Meanwhile, business writer Rex Huppke of the Chicago Tribune says the wage gap between the richest and the poorest is jaw-dropping, and that CEOs are going to have to deal with the problem sooner or later.
Nelson D. Schwartz wrote about the Pew Research study on the middle class for The New York Times. His article was published May 29, 2017, in The Atlanta Journal-Constitution. Huppke’s article about wage disparity was published May 28, 2017, in The Atlanta Journal-Constitution.
Schwartz’s article talks about a man in Gillespie, Ill., whom his neighbors consider lucky. After a year out of work, he found another job making cardboard boxes that pays him $19.60 an hour. The steel-mill job he lost paid $28 an hour.
“The middle class is struggling for sure, and almost anybody in my position will tell you that,” Schwartz quotes Gillespie.
The reporter points out that although the U.S. has a higher median income than Europe’s, the Europeans are catching up. Median incomes in the middle tier grew 9 percent between 1991 and 2010, compared with a 25 percent growth in Denmark and 35 percent in Great Britain, Schwartz writes.
That kind of U.S. growth only widens the wage gap between the wealthiest and the rest.
Data collected by the AFL-CIO show the average pay for an S&P 500 CEO last year was $13.1 million. That’s 347 times the average American worker’s pay, Huppke quotes the labor union’s study. Meanwhile, online jobs review site Glass-door says the CEOs only made 205 times more than average workers at their companies, Huppke writes.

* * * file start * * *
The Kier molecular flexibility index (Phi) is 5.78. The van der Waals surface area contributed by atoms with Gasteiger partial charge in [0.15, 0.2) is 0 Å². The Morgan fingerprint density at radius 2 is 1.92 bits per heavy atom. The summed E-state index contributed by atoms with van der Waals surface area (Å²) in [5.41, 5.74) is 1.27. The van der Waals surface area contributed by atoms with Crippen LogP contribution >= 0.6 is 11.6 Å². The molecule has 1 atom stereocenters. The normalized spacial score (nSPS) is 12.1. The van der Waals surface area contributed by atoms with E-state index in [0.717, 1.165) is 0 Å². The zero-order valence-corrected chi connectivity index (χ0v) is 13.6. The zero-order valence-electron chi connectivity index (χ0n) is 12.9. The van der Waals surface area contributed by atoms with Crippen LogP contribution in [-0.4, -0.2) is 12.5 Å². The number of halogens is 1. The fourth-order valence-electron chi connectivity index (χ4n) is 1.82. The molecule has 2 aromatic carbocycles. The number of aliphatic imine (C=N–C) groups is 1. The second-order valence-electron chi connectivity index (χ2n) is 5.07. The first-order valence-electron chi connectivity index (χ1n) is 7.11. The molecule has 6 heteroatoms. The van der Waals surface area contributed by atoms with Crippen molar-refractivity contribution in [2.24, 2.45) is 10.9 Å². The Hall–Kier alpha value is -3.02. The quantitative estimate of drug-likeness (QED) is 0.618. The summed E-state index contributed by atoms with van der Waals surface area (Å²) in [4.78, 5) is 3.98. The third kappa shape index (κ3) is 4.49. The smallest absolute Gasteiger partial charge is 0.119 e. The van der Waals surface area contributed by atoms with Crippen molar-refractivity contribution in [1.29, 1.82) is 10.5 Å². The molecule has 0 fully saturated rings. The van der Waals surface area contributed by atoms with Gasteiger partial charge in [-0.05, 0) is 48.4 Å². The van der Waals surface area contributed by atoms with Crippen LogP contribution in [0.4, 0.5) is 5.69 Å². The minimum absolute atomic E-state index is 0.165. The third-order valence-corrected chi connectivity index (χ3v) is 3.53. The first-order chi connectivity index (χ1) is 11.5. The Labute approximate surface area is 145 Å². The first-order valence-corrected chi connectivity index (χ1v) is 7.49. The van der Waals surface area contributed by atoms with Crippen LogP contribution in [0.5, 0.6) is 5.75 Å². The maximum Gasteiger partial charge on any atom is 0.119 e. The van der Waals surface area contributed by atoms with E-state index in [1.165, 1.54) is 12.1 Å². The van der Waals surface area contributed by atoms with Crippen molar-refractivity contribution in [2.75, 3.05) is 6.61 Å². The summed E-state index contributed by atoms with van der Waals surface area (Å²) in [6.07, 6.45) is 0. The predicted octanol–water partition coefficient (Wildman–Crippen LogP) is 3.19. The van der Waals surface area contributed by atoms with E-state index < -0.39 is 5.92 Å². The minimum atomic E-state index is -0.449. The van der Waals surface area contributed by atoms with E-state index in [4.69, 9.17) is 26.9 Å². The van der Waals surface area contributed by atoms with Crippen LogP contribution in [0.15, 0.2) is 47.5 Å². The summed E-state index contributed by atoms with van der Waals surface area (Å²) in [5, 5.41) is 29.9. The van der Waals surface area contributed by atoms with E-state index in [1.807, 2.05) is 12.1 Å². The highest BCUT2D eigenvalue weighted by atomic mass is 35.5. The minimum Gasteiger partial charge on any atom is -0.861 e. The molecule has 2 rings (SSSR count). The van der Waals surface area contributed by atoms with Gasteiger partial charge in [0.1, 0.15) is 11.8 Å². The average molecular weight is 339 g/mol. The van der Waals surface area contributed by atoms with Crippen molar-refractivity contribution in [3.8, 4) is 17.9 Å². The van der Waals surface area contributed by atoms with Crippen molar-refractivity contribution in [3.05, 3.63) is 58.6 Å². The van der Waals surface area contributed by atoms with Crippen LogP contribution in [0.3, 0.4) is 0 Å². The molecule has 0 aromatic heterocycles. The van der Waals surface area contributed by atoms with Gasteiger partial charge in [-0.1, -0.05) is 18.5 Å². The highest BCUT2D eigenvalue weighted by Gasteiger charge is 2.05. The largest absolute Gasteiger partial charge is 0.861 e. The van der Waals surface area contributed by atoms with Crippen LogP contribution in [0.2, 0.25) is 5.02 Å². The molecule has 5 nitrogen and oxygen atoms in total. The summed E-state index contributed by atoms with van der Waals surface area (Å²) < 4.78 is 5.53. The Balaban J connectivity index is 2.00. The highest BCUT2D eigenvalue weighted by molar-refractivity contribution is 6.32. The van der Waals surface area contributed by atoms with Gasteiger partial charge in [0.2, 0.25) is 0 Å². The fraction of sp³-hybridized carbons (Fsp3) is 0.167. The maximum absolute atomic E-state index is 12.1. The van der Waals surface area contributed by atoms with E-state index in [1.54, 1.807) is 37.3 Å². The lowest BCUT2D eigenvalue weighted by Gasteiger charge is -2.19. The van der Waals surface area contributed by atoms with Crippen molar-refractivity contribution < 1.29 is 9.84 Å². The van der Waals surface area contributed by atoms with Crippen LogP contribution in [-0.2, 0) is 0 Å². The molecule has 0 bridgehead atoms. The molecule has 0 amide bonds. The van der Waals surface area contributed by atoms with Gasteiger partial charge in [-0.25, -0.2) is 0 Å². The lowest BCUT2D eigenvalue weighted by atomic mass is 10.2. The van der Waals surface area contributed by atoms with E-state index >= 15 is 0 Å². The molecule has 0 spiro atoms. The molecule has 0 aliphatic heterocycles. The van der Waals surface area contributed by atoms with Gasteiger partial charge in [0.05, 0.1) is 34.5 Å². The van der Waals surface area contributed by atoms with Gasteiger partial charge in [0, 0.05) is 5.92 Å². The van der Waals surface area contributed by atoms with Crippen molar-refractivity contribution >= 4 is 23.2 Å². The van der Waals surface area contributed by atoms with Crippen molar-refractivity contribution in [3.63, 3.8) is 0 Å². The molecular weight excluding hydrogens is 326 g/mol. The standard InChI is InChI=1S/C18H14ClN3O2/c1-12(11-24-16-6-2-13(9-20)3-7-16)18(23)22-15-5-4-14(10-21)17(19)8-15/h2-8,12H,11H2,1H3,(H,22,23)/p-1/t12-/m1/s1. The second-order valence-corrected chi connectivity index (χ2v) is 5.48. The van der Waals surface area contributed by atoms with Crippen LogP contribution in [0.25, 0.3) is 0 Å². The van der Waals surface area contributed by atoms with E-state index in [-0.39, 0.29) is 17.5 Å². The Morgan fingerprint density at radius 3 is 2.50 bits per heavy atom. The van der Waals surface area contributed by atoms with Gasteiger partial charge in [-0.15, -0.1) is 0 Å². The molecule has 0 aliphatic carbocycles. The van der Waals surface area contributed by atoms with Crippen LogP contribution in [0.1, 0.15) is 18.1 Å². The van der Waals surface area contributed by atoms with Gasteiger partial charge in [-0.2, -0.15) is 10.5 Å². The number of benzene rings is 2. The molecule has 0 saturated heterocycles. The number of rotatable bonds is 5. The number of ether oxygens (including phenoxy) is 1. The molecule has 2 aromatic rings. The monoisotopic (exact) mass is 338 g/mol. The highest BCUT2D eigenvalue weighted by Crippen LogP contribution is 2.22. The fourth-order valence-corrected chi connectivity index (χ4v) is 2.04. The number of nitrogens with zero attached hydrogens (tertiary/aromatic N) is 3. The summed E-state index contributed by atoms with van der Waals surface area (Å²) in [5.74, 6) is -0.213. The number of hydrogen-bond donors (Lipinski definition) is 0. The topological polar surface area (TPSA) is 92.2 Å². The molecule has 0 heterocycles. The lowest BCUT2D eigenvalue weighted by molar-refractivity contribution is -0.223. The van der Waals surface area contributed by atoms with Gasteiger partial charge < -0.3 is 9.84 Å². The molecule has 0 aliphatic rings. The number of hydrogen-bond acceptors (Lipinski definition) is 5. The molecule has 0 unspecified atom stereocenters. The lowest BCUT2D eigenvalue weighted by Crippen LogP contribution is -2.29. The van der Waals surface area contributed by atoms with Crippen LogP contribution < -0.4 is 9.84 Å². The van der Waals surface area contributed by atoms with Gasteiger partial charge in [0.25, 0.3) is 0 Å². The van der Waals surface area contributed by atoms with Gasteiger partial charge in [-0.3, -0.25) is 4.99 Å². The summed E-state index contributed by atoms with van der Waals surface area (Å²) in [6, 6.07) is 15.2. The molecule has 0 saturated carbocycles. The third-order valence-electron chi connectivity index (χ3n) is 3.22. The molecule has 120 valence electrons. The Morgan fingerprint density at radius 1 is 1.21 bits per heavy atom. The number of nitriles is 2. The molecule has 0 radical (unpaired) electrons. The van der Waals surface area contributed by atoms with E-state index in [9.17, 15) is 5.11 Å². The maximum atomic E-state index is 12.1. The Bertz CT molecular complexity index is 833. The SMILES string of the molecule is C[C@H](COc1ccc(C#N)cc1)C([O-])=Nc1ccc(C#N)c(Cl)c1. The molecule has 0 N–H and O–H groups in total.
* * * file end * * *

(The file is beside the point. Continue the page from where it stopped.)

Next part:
In other words, pay for the honchos growing and pay for the working stiffs is shrinking.
Why should the CEOs care?
“Ignoring this disparity is as short-sighted as it is counterproductive for the future health of an organization,” Huppke writes. “They’ll (CEOs) will hear a lot less complaining about their giant paychecks if they find a way to grow everyone else’s as well,” Huppke writes.
Believe it or not, the news is not all bad for the working stiffs. There are plenty of ways for any person, from any background or education, to raise his income – perhaps not at the job he is working at now.
The key is to be open to looking at such ways openly, and be willing to do something you may not have ever done. As a bonus, you’ll have a way to help others prosper, too. To check out one of the best such vehicles, message me.